Tuesday, June 29, 2004

Jena Ported to .NET

JenaNet "This is a port of the Jena2 Semantic Web API to the .NET framework. We will be converting the Java API into the .NET framework so as to gain the best Semantic Web engine possible."

Sun sponsored XML for Swing

JDNC At last.

Spotlight - Metadata Done Right?

Mac OS X Tiger: Search Technologies "The metadata engine makes searching smarter, more flexible and powerful by indexing the descriptive informational items already saved within your files and documents. Metadata describes the “what, when and who” of every piece of information saved on your Mac: the kind of content, the author, edit history, format, size and many more details. Most documents, including Microsoft Word documents, Photoshop images and emails, already contain rich metadata items. By using this indexed information for searching, you can tap into tremendous power and accuracy for refining search results."

The list of file formats are fairly standard but the cool stuff is probably the API layers. Part of Spotlight. See also, Does Spotlight == BFS?.

The example screen shots show rendering Slashdot's RSS feed and they also claim support for Adobe Photoshop. So that seems to suggest a limited support support of RDF - RSS 1.0 and perhaps XMP. Back in 2003 I found mention of metadata in OS X; it's a shame it's taken this long ;-).

And the new 30" monitors save you money. Buy 10, buy 100...

Monday, June 28, 2004

Radar Networks Decloaks

Minding the Planet: From Semantic Web to Global Mind "As the global mind develops it will initially be focused around making information more useable. But that will be just the beginning. Already a new generation of tools that will bring the power of distributed intelligence to the desktop and the enterprise are being developed in labs such as HP, Cycorp and Network Inference. In addition to these projects, my company,Radar Networks has developed a complete platform in Java for developing and deploying Semantic Web applications for the desktop, enterprise and Web – most of our platform will be released as open-source code in 2005 as part of a research project we are working on for SRI (more news about this project in the future!). Following the initial open-source release, we plan to offer a commercial version of the Radar Platform as well as related applications, services, solutions and support for enterprises and developers."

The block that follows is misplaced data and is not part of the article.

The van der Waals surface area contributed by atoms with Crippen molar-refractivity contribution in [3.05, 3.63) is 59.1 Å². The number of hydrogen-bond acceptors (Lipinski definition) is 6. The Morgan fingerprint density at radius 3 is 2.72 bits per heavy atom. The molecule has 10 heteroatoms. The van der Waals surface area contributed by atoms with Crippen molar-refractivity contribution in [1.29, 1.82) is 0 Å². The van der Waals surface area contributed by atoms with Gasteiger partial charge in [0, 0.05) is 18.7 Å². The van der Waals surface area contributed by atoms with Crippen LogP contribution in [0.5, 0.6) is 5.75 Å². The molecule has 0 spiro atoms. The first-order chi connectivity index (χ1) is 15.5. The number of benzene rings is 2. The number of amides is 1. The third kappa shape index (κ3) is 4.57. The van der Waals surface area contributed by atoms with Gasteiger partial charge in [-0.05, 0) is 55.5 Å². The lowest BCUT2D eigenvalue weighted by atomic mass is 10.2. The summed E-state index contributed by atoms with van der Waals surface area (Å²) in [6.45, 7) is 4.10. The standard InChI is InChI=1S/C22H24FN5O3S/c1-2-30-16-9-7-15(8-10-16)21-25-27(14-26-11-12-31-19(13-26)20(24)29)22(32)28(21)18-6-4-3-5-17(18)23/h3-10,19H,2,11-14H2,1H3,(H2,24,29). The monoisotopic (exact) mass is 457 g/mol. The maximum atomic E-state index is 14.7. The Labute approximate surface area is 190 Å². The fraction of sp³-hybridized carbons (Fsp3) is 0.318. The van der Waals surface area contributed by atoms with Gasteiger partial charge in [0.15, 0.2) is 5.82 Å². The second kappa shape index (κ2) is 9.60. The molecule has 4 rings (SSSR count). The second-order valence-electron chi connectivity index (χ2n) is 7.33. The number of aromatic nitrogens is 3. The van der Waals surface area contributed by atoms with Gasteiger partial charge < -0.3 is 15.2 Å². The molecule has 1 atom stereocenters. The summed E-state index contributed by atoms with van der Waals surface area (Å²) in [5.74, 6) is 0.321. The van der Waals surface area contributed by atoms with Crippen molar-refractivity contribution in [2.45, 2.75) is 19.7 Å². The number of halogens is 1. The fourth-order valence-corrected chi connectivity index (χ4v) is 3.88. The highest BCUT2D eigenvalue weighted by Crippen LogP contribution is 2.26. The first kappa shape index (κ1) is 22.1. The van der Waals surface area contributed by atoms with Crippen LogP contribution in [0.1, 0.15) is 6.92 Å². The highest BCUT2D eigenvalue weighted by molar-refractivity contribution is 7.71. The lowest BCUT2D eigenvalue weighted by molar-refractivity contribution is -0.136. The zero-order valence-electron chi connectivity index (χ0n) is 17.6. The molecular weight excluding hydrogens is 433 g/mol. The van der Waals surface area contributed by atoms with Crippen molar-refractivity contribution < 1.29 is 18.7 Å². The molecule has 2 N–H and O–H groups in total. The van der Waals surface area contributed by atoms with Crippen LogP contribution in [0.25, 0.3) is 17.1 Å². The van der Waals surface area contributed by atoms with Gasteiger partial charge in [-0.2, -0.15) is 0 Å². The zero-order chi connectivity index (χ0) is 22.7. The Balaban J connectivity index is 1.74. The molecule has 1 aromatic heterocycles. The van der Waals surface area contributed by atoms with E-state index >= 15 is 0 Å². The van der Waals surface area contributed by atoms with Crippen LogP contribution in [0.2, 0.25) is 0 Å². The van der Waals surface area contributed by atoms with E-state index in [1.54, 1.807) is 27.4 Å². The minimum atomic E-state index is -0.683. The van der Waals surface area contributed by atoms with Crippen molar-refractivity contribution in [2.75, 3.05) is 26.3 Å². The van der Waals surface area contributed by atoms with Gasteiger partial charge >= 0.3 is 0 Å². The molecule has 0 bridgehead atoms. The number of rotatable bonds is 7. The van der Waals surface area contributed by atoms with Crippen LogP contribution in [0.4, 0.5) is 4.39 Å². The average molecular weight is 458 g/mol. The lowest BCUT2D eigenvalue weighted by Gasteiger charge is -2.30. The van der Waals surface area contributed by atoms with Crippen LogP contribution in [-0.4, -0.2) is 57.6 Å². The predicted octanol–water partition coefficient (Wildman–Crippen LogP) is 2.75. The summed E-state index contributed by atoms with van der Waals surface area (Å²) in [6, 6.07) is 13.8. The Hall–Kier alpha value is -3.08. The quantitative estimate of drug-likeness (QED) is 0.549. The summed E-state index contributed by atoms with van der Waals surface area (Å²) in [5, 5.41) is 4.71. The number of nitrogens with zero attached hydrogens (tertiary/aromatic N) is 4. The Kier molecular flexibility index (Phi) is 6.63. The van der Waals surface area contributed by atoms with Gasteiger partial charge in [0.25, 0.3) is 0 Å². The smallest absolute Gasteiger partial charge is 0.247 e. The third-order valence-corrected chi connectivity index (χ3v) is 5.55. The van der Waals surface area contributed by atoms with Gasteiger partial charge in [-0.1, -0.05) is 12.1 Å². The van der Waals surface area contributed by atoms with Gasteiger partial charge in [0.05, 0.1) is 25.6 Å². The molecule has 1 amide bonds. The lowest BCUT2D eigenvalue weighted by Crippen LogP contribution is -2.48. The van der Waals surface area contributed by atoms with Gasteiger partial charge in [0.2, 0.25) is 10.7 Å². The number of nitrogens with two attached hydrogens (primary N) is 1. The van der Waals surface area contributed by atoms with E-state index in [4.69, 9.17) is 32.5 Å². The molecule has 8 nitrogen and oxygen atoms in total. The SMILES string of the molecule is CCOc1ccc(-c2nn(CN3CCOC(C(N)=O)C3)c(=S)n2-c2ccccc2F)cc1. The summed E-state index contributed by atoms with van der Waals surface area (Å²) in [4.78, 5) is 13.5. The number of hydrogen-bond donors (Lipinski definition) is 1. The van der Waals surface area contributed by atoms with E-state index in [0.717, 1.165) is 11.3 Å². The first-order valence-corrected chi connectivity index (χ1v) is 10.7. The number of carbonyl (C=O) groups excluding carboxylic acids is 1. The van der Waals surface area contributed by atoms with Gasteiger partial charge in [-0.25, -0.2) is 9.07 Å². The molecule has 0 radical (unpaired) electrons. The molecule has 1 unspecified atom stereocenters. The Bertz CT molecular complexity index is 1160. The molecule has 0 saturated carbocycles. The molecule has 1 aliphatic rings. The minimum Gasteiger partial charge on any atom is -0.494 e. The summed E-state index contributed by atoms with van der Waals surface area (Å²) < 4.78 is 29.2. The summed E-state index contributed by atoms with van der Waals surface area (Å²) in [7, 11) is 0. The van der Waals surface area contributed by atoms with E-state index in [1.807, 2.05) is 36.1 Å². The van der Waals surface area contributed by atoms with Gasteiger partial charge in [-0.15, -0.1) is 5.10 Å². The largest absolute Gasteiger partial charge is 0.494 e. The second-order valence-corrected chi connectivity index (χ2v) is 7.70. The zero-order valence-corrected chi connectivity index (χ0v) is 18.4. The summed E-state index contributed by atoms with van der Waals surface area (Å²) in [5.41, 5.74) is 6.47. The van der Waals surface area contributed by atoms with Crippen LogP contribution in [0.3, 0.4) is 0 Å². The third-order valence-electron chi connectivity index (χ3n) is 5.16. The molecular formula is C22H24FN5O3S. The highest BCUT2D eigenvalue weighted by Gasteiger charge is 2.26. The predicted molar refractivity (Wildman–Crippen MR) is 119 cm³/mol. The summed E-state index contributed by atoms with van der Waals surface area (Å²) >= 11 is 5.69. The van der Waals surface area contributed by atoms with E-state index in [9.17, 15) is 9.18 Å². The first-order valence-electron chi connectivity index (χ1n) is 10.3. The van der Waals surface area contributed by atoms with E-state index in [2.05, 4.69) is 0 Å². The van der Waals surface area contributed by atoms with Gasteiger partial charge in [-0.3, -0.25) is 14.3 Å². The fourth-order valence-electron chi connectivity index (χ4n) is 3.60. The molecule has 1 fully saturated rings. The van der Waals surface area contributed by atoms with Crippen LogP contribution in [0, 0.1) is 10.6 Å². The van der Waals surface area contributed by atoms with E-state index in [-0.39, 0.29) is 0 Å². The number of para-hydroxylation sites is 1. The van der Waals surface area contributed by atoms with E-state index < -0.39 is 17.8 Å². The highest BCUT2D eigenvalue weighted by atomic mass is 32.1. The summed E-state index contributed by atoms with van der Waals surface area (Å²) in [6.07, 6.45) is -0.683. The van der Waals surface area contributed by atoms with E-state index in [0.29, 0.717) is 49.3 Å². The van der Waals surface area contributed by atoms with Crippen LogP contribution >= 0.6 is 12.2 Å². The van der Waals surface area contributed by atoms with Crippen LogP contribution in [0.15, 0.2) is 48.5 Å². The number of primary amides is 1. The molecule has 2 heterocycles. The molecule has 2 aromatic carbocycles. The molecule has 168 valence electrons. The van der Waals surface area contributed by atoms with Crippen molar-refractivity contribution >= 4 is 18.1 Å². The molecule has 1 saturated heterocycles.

"Of course for this to work lots of new infrastructure is required. There are also numerous issues that arise as soon as one digs deeper into the subject -- issues related to data synchronization, privacy and security, ontology integration, policies and many other subjects. My company, Radar Networks' software platform (to be released as LGPL in 2005) will provide an open-source framework that solves many of these problems and will enable the open community to collaborate to solve any that remain or are found in the future."

Danny beat me to it.

Accessing vs Naming Models

We recently had a use case where the directory where the triples were persisted moved to a different machine or where the host name of the machine frequently changed (moving from network to network).

Our existing scheme for naming models takes the form:
protocol://hostname/servername#modelname

Which usually becomes:
rmi://www.kowari.org/server1#model1

This is pretty brittle given the above use case. We've known for quite some time that our model naming scheme confused two distinctive properties:
* How to access the model, and
* The name of the model.

By ignoring this issue we could get around to adding views, security and the iTQL FROM and IN clause.

However, we now have the need to uniquely identify the model as well as continuing to support the old naming scheme. The currently proposed idea is to first map the URL of a model to a URN so that:
<rmi://fully.qualified.hostname/server1#model1>

Becomes:
<urn:fully-qualified-hostname:server1:model1>

This also allows us some added flexibility such that you can now have names for RSS feeds and external models that can be described using:
<urn:slashdot-org:news-rss> <access> <http://slashdot.org/news.rss>
<urn:my-com:server1:hr> <access> <rmi://localhost/server1>

The second entry refers to a local copy, which can be changed to:
<urn:my-com:server1:hr> <access> <rmi://my.com/server1#hr>

Which will access the live version of the database. It will break some of the current functionality in iTQL. This is where it creates a model on the fly if it happens to use an external model. For example:
select $s $p $o
from <http://slashdot.org/rss.xml>
where $s $p $o ;

This downloads the RDF and puts it in a model. Subsequent calls will be done against the local model. Also, iTQL doesn't implicitly have a default host so you must give it another way of giving the connection.